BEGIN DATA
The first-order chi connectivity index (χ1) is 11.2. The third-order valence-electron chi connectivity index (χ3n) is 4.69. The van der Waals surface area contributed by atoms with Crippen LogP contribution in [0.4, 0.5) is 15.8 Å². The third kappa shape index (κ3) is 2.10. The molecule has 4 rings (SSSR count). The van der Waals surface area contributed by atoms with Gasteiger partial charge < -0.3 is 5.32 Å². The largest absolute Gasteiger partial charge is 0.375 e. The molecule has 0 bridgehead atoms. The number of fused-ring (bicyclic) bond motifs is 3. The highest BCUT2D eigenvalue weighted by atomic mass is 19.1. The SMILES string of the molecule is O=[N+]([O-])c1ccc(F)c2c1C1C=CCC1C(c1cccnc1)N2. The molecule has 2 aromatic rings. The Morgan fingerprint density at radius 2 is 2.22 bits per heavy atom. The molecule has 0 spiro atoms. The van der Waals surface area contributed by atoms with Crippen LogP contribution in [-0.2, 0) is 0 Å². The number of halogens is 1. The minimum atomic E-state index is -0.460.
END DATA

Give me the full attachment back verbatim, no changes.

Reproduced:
The first-order chi connectivity index (χ1) is 11.2. The third-order valence-electron chi connectivity index (χ3n) is 4.69. The van der Waals surface area contributed by atoms with Crippen LogP contribution in [0.4, 0.5) is 15.8 Å². The third kappa shape index (κ3) is 2.10. The molecule has 4 rings (SSSR count). The van der Waals surface area contributed by atoms with Gasteiger partial charge < -0.3 is 5.32 Å². The largest absolute Gasteiger partial charge is 0.375 e. The molecule has 0 bridgehead atoms. The number of fused-ring (bicyclic) bond motifs is 3. The highest BCUT2D eigenvalue weighted by atomic mass is 19.1. The SMILES string of the molecule is O=[N+]([O-])c1ccc(F)c2c1C1C=CCC1C(c1cccnc1)N2. The molecule has 2 aromatic rings. The Morgan fingerprint density at radius 2 is 2.22 bits per heavy atom. The molecule has 0 spiro atoms. The van der Waals surface area contributed by atoms with Crippen LogP contribution in [-0.2, 0) is 0 Å². The number of halogens is 1. The minimum atomic E-state index is -0.460.